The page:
Hops Asparagus
• Legend and Lore • In the Garden

Humulus lupulus
  • Native to northern temperate regions – Europe, Western Asia and North America
  • Perennial zone Canada 2-8, USDA 3-9
  • 3-6M (10-20’) – can grow 15-30cm (6-12”) in a day
  • Sun to partial shade
  • Moist and well drained, rich soil
  • Harvest – 3 to 4 weeks in the spring
Legend and Lore

During the Roman Empire Pliny the Elder named a wild hop plant Lupus Salictarius or willow wolf for its growing habit amongst the willows; twinning itself and strangling them as would a wolf to a lamb. He wrote Naturalis Historia an encyclopedic work that survived the fall of the Roman Empire. Carl Linnaeus renamed the plant Humulus lupulus Swedish for hops, hoppan “to climb” in Anglo-Saxon and French for houblon, keeping the wolfish behavior in lupulus. The Romans cultivated the hops as a vegetable, sold as young shoots on the market; it was only in the ninth century that the hop vines where cultivated to flavor and preserve beer in Europe. Britain obliged in the sixteenth century, sleep pillows stuffed with hops also became popular.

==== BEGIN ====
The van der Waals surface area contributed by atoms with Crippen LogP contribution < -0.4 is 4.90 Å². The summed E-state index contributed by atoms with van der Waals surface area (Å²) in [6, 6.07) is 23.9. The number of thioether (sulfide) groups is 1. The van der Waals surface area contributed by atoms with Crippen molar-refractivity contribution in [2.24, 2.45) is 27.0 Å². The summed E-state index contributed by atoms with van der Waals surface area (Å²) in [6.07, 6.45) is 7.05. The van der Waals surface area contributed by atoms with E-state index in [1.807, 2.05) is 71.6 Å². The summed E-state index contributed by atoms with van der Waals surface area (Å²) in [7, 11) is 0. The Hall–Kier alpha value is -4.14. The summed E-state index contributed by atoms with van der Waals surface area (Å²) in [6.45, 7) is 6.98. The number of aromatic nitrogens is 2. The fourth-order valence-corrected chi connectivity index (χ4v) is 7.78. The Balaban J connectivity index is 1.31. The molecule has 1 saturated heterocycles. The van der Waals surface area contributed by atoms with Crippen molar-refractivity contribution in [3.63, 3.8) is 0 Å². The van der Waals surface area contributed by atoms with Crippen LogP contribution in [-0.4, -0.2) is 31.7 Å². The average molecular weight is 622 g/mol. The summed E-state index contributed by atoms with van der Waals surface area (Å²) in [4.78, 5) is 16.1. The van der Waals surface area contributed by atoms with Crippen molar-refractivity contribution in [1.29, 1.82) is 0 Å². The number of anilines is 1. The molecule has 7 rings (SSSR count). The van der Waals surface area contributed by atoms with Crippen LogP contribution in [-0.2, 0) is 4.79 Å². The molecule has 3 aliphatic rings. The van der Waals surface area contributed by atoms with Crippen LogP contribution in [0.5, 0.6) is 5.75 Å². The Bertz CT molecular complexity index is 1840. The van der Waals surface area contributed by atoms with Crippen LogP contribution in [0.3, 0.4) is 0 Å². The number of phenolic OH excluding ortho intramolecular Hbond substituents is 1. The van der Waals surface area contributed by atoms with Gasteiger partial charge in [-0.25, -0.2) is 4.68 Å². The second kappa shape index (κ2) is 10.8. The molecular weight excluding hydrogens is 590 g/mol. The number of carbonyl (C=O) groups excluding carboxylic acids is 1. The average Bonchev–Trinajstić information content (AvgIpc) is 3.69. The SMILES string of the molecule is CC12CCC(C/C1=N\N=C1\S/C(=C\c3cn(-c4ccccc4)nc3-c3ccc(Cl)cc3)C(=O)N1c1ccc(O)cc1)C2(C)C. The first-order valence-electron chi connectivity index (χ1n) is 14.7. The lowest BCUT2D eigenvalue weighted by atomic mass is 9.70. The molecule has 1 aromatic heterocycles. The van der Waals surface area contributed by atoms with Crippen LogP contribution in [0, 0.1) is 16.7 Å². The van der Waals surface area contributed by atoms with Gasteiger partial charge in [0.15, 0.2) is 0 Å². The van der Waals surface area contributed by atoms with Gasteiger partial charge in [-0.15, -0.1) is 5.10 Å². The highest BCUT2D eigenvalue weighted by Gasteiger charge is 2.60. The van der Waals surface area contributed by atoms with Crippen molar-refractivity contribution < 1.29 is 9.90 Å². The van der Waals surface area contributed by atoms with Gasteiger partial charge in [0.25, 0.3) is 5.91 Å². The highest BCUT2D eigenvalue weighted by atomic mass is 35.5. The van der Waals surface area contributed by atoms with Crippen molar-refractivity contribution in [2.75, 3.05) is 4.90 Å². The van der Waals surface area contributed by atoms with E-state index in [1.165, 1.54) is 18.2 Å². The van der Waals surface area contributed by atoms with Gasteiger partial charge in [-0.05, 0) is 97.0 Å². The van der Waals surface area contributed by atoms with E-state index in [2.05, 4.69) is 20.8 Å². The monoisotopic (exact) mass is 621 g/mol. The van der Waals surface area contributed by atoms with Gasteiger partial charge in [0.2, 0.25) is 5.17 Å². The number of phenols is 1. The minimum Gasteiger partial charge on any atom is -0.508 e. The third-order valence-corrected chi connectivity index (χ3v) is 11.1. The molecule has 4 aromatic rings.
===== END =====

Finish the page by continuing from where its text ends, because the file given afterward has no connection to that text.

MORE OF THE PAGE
In the Garden

Sunny to partial shade, moderately rich and moist soil, dioecious herbaceous perennial climber, entwines clockwise. Leaves are opposite, 3, 5 or 7 lobed with a broad terminal lobe, coarsely serrated with a long petiole. Flowers are indistinct greenish, yellow catkins male and female on different plants in late summer. The male flower (Nettle Hops) in loose clusters, the female (Strobiles) in shorter, rounder heads developing in papery cones encapsulating the fruit used in beer making. The stems are hollow and are covered with anvil shaped hooks that make this an ideal climber for screening views, can be quite aggressive.

Prone to Verticillium wilt and downy mildew, propagation should be from female plants only, softwood cuttings and root division where strict hygiene should be practiced. Sterilize tools with bleach and/or alcohol after each cut. Mornings are best as they lose water quickly and wilt; plant 3 feet apart on a support. Each fall cut plant back, amend soil with manure or compost; harvest cones and dry in a warm airy place.

To harvest hop asparagus, in the spring time leave the 3 strongest leaders to climb and cutback any new growth to strengthen the existing plant – all done by hand. Leaves, stem and terminal bud are all edible, tasting like asparagus with a spinach undertone.

In the Kitchen